Deadline nears for park expansion ideas

March 06, 2001

Deadline nears for park expansion ideas

By STACEY DANZUSO / Staff Writer, Chambersburg

photo: KEVIN G. GILBERT / staff photographer

Village on Falling SpringCHAMBERSBURG, Pa. - Local groups interested in contributing ideas of what to do with an expanded Chambers Fort Park have less than a month to get their thoughts together.

The Chambersburg Borough Council imposed an April 1 deadline last fall, but the issue came up again at last week's council meeting.

Allen Melius, commander of the Joint Veterans Council of the Chambersburg Area, said his group continues to feel excluded from the process of designing the park, which will triple in size with the development of the proposed Village on the Falling Spring.


Melius expressed the group's dissatisfaction with the park's boundaries and the denial of its request to meet with the engineers.

The group is responsible for coming up with a design for a memorial to honor area veterans.

Melius said it's hard for the group to come up with a design without knowing what the contour of the ground will be.

"It's hard for us to even visulize what the park will look like without knowing that," he said.

The only definite plans for the park are the construction of the veterans memorial and a statue honoring Benjamin Chambers, founder of Chambersburg, said Councilman Tom Newcomer.

"I don't think the council has made a decision about what's in the park. Anyone has until April 1 to bring anything to the council," said Bernard Washabaugh, council president.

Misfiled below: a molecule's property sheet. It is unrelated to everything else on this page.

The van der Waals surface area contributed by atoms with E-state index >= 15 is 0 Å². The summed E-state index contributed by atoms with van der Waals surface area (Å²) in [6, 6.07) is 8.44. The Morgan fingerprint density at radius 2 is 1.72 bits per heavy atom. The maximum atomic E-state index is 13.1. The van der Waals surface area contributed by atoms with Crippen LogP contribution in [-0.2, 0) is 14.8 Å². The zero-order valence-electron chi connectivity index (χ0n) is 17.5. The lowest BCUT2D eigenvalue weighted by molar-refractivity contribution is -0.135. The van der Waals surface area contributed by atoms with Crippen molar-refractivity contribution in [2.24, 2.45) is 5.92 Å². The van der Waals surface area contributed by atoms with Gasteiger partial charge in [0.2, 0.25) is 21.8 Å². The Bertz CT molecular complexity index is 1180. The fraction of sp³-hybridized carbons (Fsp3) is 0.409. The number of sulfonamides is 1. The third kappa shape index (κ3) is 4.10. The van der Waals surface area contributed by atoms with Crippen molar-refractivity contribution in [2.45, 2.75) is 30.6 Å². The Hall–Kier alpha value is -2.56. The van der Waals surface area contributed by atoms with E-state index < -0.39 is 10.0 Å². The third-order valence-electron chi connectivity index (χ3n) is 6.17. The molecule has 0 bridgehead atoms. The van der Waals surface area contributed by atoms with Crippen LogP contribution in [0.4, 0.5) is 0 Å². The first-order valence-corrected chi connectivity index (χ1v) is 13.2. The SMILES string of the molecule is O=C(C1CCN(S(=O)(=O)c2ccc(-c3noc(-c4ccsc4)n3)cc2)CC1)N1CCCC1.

Washabaugh said it was the council's position not to have individual groups meeting with the planner because of the cost involved.

The council adopted the blueprint of the park about five months ago. Plans call for the elimination of much of the existing blacktop to expand the park, which is between King Street and Lincoln Way East, south of Main Street.

"The council has adopted boundaries. They are clear and won't be changed," Washabaugh said.

He said the council will not reconsider an archaeological dig the veterans suggested earlier because it would be an additional expense and the state historical commission does not require it.

In April, the council will take on the task of deciding what else will go in the park.

"We said April 1. I hope when that comes, you will bring back any recommendation of whatever design you think people would like to see," Washabaugh said.

Melius said he was disappointed with the council's position, but the veterans group will meet Wednesday to try and come up with a design for the memorial.

As part of the plan, the statue committee is trying to raise the $125,000 necessary to build the statue of Ben Chambers.

The proposed figure shows Chambers welcoming his son and grandson home from war.

"All we've been doing is trying to raise the money and determine how to place the statue so it could be there as a terminus of parades," Newcomer said.

The Village on the Falling Spring began as a private commercial development with public amenities. At one time, it included plans for two office buildings and had a price tag of more than $10 million in private and public funds.

The current plan is for public improvements along the confluence of Falling Spring and Conococheague Creek, including an enlarged park with a memorial to Chambers, a foot bridge across the creek to connect the park with the Rails to Trails project, improvements to Spring Street and some changes on the east side of North Main Street to Montgomery Alley.

The Pennsylvania Department of Transportation will supervise the project.

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